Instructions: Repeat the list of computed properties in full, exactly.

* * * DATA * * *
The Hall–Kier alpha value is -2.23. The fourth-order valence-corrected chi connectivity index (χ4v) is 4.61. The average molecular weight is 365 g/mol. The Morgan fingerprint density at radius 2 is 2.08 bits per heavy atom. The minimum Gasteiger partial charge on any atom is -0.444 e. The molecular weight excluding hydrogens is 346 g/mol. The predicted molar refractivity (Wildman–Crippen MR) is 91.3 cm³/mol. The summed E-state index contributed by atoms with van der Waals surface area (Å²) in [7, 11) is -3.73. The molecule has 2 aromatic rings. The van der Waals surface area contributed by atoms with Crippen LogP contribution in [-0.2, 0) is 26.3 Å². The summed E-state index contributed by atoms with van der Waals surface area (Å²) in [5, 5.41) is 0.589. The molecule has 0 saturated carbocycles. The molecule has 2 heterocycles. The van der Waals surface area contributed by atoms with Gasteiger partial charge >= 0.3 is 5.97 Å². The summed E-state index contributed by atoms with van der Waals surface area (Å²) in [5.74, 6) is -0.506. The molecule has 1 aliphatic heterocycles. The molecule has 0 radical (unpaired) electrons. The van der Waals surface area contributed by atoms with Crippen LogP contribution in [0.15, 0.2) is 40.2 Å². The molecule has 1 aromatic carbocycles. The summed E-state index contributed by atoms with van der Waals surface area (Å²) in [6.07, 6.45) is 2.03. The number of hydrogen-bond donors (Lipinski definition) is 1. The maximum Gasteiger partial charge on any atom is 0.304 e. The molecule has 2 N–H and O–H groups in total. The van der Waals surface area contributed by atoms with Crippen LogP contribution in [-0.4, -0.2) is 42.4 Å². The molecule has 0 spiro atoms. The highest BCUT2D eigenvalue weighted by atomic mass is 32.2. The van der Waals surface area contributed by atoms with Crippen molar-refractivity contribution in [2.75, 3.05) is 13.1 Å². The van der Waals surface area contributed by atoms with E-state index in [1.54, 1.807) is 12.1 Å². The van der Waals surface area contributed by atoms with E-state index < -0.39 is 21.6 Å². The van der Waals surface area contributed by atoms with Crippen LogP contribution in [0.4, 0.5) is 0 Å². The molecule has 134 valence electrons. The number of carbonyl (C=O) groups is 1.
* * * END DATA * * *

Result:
The Hall–Kier alpha value is -2.23. The fourth-order valence-corrected chi connectivity index (χ4v) is 4.61. The average molecular weight is 365 g/mol. The Morgan fingerprint density at radius 2 is 2.08 bits per heavy atom. The minimum Gasteiger partial charge on any atom is -0.444 e. The molecular weight excluding hydrogens is 346 g/mol. The predicted molar refractivity (Wildman–Crippen MR) is 91.3 cm³/mol. The summed E-state index contributed by atoms with van der Waals surface area (Å²) in [7, 11) is -3.73. The molecule has 2 aromatic rings. The van der Waals surface area contributed by atoms with Crippen LogP contribution in [-0.2, 0) is 26.3 Å². The summed E-state index contributed by atoms with van der Waals surface area (Å²) in [5, 5.41) is 0.589. The molecule has 0 saturated carbocycles. The molecule has 2 heterocycles. The van der Waals surface area contributed by atoms with Gasteiger partial charge >= 0.3 is 5.97 Å². The summed E-state index contributed by atoms with van der Waals surface area (Å²) in [5.74, 6) is -0.506. The molecule has 1 aliphatic heterocycles. The molecule has 0 radical (unpaired) electrons. The van der Waals surface area contributed by atoms with Crippen LogP contribution in [0.15, 0.2) is 40.2 Å². The molecule has 1 aromatic carbocycles. The summed E-state index contributed by atoms with van der Waals surface area (Å²) in [6.07, 6.45) is 2.03. The number of hydrogen-bond donors (Lipinski definition) is 1. The maximum Gasteiger partial charge on any atom is 0.304 e. The molecule has 2 N–H and O–H groups in total. The van der Waals surface area contributed by atoms with Crippen LogP contribution in [-0.4, -0.2) is 42.4 Å². The molecule has 0 spiro atoms. The highest BCUT2D eigenvalue weighted by atomic mass is 32.2. The van der Waals surface area contributed by atoms with Crippen molar-refractivity contribution in [2.75, 3.05) is 13.1 Å². The van der Waals surface area contributed by atoms with E-state index in [1.54, 1.807) is 12.1 Å². The van der Waals surface area contributed by atoms with E-state index < -0.39 is 21.6 Å². The van der Waals surface area contributed by atoms with Crippen LogP contribution in [0.4, 0.5) is 0 Å². The molecule has 134 valence electrons. The number of carbonyl (C=O) groups is 1.